Diabetes is a complex disease in which your body cannot produce enough insulin, or cannot utilize it effectively. When we do not have efficient use of insulin, our blood sugar cannot be broken down and used by our cells for energy, causing high blood sugar levels. High blood sugar damages the delicate inner lining of your blood vessels over time, making them prone to leak blood, plasma, or both. This leakage can affect every part of your body, including your eyes.
Blurry vision can be one of the first “early warning” indicators for diabetes. If fluid leaks into the lens of the eye, it can cause the lens to swell, making it difficult to focus and can even cause someone’s glasses prescription to change.
If the fluid or blood leaks into the macula, the sensitive “camera-film” tissue in the back of the eye, it can cause swelling, known as macular edema, that can also cause vision to become blurry. Extreme cases of macular edema can cause distorted vision, where straight lines appear wavy, or changes in color vision. If lots of blood leaks into the macula, vision can appear foggy or can be completely lost. (Bleeding in the macula is the reason that diabetes is the number one cause of blindness in the U.S.)
In addition to diabetes, there are other eye conditions that can cause blurry vision. Nearsightedness, farsightedness, or astigmatism that is not corrected by glasses can cause blur, and can easily be corrected with a new glasses prescription. Other medical causes of blur can include dry eyes, certain medications, high or low blood pressure, damage to the skin of the front of the eye, eye infection or inflammation, cataracts, macular degeneration and glaucoma. During an eye exam, your eye doctor will perform a “health check” of the front and back of the eyes to find and treat any causes of blurry vision.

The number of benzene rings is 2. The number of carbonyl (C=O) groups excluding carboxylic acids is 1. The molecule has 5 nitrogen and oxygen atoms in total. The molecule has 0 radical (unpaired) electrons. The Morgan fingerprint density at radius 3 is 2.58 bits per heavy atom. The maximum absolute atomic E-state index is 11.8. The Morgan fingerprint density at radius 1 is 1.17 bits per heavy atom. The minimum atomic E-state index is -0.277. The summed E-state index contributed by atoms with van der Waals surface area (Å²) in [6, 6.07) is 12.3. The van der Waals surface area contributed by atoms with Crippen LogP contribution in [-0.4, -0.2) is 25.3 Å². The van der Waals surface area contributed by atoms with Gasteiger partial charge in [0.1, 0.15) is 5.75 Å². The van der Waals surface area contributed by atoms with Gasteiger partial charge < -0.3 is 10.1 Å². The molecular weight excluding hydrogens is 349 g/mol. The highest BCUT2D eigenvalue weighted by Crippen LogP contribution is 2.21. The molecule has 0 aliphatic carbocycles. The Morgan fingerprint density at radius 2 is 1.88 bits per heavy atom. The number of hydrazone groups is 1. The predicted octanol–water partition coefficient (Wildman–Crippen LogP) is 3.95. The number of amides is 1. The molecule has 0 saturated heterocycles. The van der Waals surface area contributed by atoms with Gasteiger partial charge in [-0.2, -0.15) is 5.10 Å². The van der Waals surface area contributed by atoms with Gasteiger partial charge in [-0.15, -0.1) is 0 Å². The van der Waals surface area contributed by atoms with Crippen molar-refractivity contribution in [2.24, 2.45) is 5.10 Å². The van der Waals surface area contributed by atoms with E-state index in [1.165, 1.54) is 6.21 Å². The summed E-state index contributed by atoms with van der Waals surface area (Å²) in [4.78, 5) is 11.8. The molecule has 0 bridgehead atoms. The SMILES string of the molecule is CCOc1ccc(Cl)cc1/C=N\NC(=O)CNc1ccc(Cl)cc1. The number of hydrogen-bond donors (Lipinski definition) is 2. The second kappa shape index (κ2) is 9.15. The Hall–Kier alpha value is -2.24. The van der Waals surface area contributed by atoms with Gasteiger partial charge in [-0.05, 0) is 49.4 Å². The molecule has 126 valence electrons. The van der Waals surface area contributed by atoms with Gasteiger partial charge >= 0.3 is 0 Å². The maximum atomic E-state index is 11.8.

If you have diabetes, your risk of other eye conditions, such as glaucoma, cataracts, or even dry eye, increases significantly. It is important to have regular comprehensive eye exams that include dilation, so your eye doctor can fully evaluate your eyes for any signs of damage from diabetes. If damage is present, the sooner that damage is treated, the less likely that you will experience lasting vision loss. In addition, if your eye doctor finds any diabetic damage in your eye, we know other organs in your body, such as your heart, liver, lungs, etc., are also being damaged by diabetes in the same way. Your eye doctor should offer to provide a “Diabetic Eye Exam Report” to the doctor who is managing a mutual patients’ diabetes to make sure that the managing doctor is aware of any potential organ damage. Be sure to tell your doctor your symptoms, complete medical history, as well as any medications you take.
(This article was published by Spokane + Coeur d’Alene Living Magazine in April 2018, click here to see the original article)